Following the passage of the Hong Kong national security law by the Chinese Communist Party in June 2020, Canadian Prime Minister Justin Trudeau joined other world leaders in denouncing the Chinese government’s act of aggression. Even as Beijing accused Canada of interference and threatened to retaliate, Trudeau has maintained a position of strong support for the people of Hong Kong. In a speech on Friday, July 3, the Liberal Prime Minister told reporters that Canada is looking for ways to welcome more immigrants from Hong Kong.
Canadian relations with Hong Kong
Canada and Hong Kong have long enjoyed a very friendly and cooperative relationship. Thousands of immigrants flocked from Hong Kong to Canada back in the 1980s and 90s, in the years leading up to the territory’s transfer from British to Chinese rule in 1997. As former territories of the British Empire, Canada and Hong Kong both belonged to the Commonwealth of Nations, along with about 50 other member states.
According to the 2016 census, there were about 215,000 Hong Kong born residents living in Canada. This does not even include the thousands of Canadian children born to first generation Hong Kong immigrants. Canada welcomed another 1,500 new permanent residents from Hong Kong in 2019 and 2018, and nearly 500 more in the first half of 2020. The COVID-19 pandemic has slowed immigration, but numbers should return to normal, or higher than normal, as the crisis subsides.
Strained relations with China
Prime Minister Trudeau was immediately very critical of China’s actions to clamp down on Hong Kong in June. Additionally, Canada Foreign Minister Francois-Philippe Champagne accused Beijing of taking “a significant step back in terms of freedom and liberty” with the passage of the national security law, which was done in a “secretive” way.
China quickly responded by threatening Trudeau and advising Canadians to mind their own business. In a statement from the foreign ministry, China said that Canada had “seriously violated international law and basic norms governing international relations, and grossly interfered in China’s internal affairs.”
But Trudeau held his ground and refused to back down. He has even gone so far as to suspend Canada’s extradition treaty with Hong Kong and to restrict sensitive exports to the disputed territory.
“We are extremely concerned about the situation in Hong Kong,” Trudeau said in a press conference on July 3. “We will continue to look at responses, working closely with our allies.” In the meantime, Canada is halting shipments of some military items to Hong Kong and treating exports of other sensitive goods as if they were destined for mainland China.
These rising tensions come on the heels of already strained relations between China and Canada. In December 2018, Canada detained Huawei chief financial officer Meng Wanzhou at the request of the United States. In response, China arrested two Canadians on spying charges, former diplomat Michael Kovrig and businessman Michael Spavor.
Immigration options from Hong Kong
The Immigrant Investor Program (IIP) was once the most popular method for Hong Kong nationals to immigrate to Canada. Canada cancelled that program in 2014, but there are still a number of options available.
A preponderance of the pro-Hong Kong activists are young people and students. They will find their best path to Canadian immigration by applying for a Study Permit. The Immigration, Refugees and Citizenship Canada (IRCC) approved more than 400,000 Study Permits for international students in 2019. Toronto, Montreal and Vancouver have some of the most highly ranked colleges and universities in the English-speaking world, and with far lower fees and tuitions than in the United States.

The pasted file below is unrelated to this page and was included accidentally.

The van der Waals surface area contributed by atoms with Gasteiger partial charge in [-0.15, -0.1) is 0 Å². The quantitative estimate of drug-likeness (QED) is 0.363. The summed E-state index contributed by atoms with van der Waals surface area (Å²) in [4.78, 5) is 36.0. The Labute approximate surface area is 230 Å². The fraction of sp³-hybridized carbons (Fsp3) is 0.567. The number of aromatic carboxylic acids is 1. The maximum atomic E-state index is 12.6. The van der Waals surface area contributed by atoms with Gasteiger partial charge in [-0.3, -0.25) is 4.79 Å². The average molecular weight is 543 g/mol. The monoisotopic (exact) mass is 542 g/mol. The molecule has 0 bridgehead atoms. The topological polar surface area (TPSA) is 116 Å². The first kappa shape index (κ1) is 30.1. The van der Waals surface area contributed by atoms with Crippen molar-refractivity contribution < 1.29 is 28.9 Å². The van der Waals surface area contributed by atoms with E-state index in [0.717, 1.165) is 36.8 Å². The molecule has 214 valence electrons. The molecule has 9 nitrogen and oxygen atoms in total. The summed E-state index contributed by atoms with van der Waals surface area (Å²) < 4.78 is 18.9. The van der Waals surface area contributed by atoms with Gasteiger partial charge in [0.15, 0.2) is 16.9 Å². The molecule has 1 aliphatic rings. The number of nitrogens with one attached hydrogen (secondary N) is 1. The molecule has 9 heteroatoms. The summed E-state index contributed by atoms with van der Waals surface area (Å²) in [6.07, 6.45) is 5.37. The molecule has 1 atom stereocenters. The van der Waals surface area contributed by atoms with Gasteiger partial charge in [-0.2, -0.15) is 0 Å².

Attending school in Canada is one of the best ways to get your foot in the door as a permanent resident. Once you’ve earned a degree or spent a couple years in the country as a student, it’s not difficult to extend your stay in Canada through one of IRCC’s other immigration programs. Young people who have already completed their studies can also come to Canada as a temporary residents through one of the International Experience Canada (IEC) programs.
The Federal Skilled Worker Program (FSWP) is another popular path to permanent residence. Canada uses a point system to access the eligibility of applicants, looking at factors like age, education, and work history. It’s also advantageous to have a job offer in Canada, but not essential. Canada’s Express Entry Program processes applicants for the FSWP as well as the Federal Skilled Trades Program (FSTP), and calculates each candidate’s points through the Comprehensive Ranking System (CRS).
Those who already know where they want to move in Canada may have better luck through one of the Provincial Nominee Programs (PNP). Each province of Canada has its own variety of immigration streams, designed to attract foreign workers with specific skills and work experience. These often offer the most flexible paths to immigration, and they usually run through the point-based Express Entry Program.
Finally, the Family Class Visa is an excellent option for those who already have relatives living in Canada. Foreign nationals who have children or parents living in Canada as citizens or permanent residents can be sure to qualify for a Family Class Visa.
For more than 20 years, ARIANNE Relocation has been helping students, families and professionals relocate and get settled in Canada. We help our clients search for housing, select schools, and navigate the bureaucracy of their new land. Visit our website to learn more about our personalized relocation services and our unique Online Relocation Guides for Canadian cities. You might also find the following articles helpful.
PHOTO CREDIT: Hong Kong, a city in turmoil (Unsplash)